The discussion of the visual arts also allows an examination of the evolution of Nazi thought during three periods:  the struggle for power (1920s-1933), the development of cultural policy (1933-1937), and the period of unity (1937-1945).  The “Degenerate” Art exhibition of 1937 and the first of the Große Deutsche Kunstausstellungen, which were held annually from 1937 to 1944, mark the beginning of the final stage, which can be seen more clearly in the visual arts than in other fields.

            Part of the discussion of Nazi architecture is connected to that of the visual arts, but the fact that the Nazis did not succeed in popularizing architecture and using it as a tool for penetrating the life of the individual helped lead to the decision to focus on the visual arts here.  One expression of this failure is the many Nazi architectural plans which were never built, unlike the massive presence of events such as German art days and the Große Deutsche Kunstausstellungen.[8]

            Another reason for focusing on the visual arts is connected to the attempt to isolate Nazi symbolism, which has often been described as a “secular religion”,[9] from a broader discussion of popular culture.  The nationalization of holidays, the illusion of the restoration of a volkish culture in the form of rallies, festivals, icons of Hitler, and the use of the Nazi salute and the swastika served psychological purposes.[10]  The Nazis were worried about the low, popular art which was distinguished from the high, ideal volkish art they desired as the main representative of race theory and saw as a replacement for degenerate art.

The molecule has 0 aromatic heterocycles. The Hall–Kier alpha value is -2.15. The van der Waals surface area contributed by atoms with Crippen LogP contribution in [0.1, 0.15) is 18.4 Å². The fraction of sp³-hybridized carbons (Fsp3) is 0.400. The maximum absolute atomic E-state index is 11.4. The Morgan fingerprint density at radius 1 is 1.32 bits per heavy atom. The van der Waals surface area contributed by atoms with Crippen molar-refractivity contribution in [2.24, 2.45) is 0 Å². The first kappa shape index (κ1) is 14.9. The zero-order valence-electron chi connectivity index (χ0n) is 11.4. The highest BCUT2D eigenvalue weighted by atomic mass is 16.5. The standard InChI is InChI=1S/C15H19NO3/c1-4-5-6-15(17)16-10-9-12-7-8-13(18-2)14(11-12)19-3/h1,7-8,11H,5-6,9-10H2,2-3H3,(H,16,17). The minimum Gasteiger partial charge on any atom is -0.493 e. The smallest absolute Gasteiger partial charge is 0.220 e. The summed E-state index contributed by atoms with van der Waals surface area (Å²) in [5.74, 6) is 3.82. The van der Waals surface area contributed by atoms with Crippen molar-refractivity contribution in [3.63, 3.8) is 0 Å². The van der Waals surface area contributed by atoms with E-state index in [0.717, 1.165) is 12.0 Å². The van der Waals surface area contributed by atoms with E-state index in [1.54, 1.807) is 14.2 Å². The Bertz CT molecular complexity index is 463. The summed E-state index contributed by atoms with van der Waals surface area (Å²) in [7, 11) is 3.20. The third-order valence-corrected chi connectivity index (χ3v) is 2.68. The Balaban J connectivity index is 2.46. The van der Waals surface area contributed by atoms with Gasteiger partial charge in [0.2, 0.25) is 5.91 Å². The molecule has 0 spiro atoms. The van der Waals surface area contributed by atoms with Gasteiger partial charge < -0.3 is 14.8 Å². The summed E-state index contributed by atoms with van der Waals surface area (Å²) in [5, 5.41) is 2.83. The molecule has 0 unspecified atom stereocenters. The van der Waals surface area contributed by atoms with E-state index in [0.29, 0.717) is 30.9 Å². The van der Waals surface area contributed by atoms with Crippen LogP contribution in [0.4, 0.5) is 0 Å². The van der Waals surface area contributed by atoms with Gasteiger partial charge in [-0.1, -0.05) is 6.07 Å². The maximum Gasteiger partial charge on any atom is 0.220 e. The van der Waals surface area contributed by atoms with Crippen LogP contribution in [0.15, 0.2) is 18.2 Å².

The division on issues of the politics of culture was made here according to the distinction between degenerate art associated with the modern era and the volkish art which represented Nazi Germany.  This division does not imply the acceptance of these categories but merely serves the description of the Nazi worldview on the issue of the politics of culture as its shapers saw it.  This representation of the topic stems from the dialectic connection between the description of modern art as degenerate and that of the volkish alternative which was meant to correct the situation.[11]  This dichotomy, which was created by the shapers of the Nazi politics of culture, led to a comprehensive and total way of viewing the world which was based on philosophical assumptions about the place of man in society, his degree of rationality, and the parameters of good behavior.